What would you do if you could not fail?
What’s worth doing even if I fail?
I made a commitment. I put it in writing.
I sent it to you. And then I freaked out.
Because now I actually have to write this stuff which means I have to allow myself to feel it, too. And honestly the only reason I’m typing right this minute is because I have a self imposed deadline that I shared with my coach and she’ll call me out on it if I miss it. It’s in two days. I am a master procrastinator, what can I say? In my last blog I shared that I am wrestling with some internal misunderstandings I call Mandy Myths. They creep in and seep all over my big exciting dreams like water on the counter you accidentally put your kids homework down on just long enough to ruin it. Invasive and irritating but also, avoidable.
First up, Mandy Myth #1 “I don’t know how to do it”
I am a dreamer. I have imagined myself sitting in a chair opposite Oprah with cameras rolling talking about my latest book, many times. I close my eyes and I can FEEL a room with ten thousand people cheering me after a keynote speech. I visualize walking through an airport and stopping at the bookstore to sign a few copies of my latest book on the way to my annual women’s retreat. I can see the end game like a boss, it was never the big dream that I had a problem with. My problem came in how to actually DO the thing all the way from step a to z.
I can write.
I do write. Often.
And I’m really good at it.
But then what?
Because if I don’t know all the steps then I can’t take the first one. If I don’t know exactly how to get a publishing deal or how to sell my books or even how to format the first draft “correctly” then I have no business starting to write it. I don’t know how to become a NY Times Best Selling Author so what’s the point of even writing? These are the literal thoughts of my inner critic nearly every time I sit down to write. For years I would tell people I was writing a book, but I didn’t have a single sentence written down anywhere. I had LOADS of chapters in my head, half developed and aching to explode onto the page, but I didn’t know what the best way to turn in a manuscript was, so I didn’t start writing for fear of having to redo it, or technically “doing” it wrong.
Should I do a book proposal instead of writing the book?
Shouldn’t I really focus on building a social media following first?
Should I write it on a word doc on my laptop or in my google drive?***
So many shoulds and fears. So much avoidance and delay. It wasn’t until I really slowed down and looked at why I was resisting that I recognized it was just my fear wanting to protect me from the unknown.
My friend, Kim, shared with me the concept of disappointment insurance. If she lowballed her fees and took lesser paying contracts than she was worth then the outcome of her work could be lesser than and it would still be ok because it’s not like they paid her top dollar. It was insurance against the pressure to perform to her highest ability thus allowing her to not create too much disappointment as she was a bargain deal.
I’m big on analogies, especially where they involve shoes. Think of it this way…I’m not disappointed when the $20 shoes I snagged online to go with that one outfit, wear out quickly, but I absolutely expect my $150 pair of running shoes I invested in to hold strong for at least 300 miles of hardcore power walking.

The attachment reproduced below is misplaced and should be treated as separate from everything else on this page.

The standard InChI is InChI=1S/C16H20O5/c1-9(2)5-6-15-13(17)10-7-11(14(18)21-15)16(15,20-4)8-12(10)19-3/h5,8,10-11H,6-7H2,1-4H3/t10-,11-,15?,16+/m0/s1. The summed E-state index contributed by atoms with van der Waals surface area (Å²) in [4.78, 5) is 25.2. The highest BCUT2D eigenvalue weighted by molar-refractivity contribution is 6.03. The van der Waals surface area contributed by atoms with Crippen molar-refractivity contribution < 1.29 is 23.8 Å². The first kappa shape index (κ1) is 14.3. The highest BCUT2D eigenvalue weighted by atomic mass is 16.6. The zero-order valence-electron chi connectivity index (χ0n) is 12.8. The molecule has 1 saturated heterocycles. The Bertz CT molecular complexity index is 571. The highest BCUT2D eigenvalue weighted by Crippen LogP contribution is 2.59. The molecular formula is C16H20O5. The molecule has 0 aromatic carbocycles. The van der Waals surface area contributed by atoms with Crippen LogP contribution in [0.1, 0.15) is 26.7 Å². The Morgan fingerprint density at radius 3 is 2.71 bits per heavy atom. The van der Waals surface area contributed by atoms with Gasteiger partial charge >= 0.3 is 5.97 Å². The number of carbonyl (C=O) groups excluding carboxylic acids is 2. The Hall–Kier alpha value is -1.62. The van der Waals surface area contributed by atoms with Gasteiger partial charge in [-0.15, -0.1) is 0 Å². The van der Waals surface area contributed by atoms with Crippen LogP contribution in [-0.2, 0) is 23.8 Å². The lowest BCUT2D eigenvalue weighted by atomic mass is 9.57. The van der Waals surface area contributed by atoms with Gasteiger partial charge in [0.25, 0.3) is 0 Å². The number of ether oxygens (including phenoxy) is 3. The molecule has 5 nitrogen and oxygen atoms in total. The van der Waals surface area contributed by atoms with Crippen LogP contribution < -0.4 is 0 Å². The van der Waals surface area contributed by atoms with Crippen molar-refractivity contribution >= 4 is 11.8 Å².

In essence, if I don’t put myself all the way out there, I can’t truly be disappointed because I didn’t actually try. Internal disappointment insurance. It’s the $20 shoe version of my dream-half assed, cute for a minute but I never hung any marathon hopes on them so mediocrity is all good. And I’ve protected myself from rejection, frustration or even just discomfort in the process. At least that’s the story I was telling myself. In reality, I was missing out on some big time joy by not showing up for myself or fully investing in my dreams.
There have been so many times I’ve chosen to play small or put aside a dream because I held the misunderstanding that I had to know the entire path upfront. It was like needing to have all the know-how and skills to run a full marathon before I even put on my shoes for my first training run. And like most growth points in my life, this one shifted with one simple question…
WHAT IF I just start with what I know?
Back to The Book…I slowed down and got really basic. I chose to simply start with what I DO know and that was the literal act of writing.*** What I’ve since noticed is that the big scary not sure how to do it part is a lot further down the road than I thought it was and I have plenty of time to figure that out as I get closer. I still don’t know the “how” beyond writing the first draft but it’s not a today problem. Today, I just write.
When was the last time you felt this way — that you don’t know how to do it? What was happening and what beliefs were you buying into? If you’re willing to share, I would love to know. Email me at firstname.lastname@example.org and I’ll send you my personal support.
Until next time…do good, be good and if you can’t do either, just don’t be an asshole.
That will be good enough.
P.S. The next Mandy Myth I’ll be tackling is Myth #2: I’m not good enough. AKA, who am I to do this work? I suck. Everyone else is better than me already. Sound familiar? Buckle up…this one is going to sting. ** To get the newsletter directly by email, you can sign up here: https://mandyburnett.com/newsletter
***For the other writers out there who get me but also still need deets…I am writing in google docs (one chapter per google doc) that I keep organized in my google drive so I can write from any computer or laptop at my disposal. Just start doing it.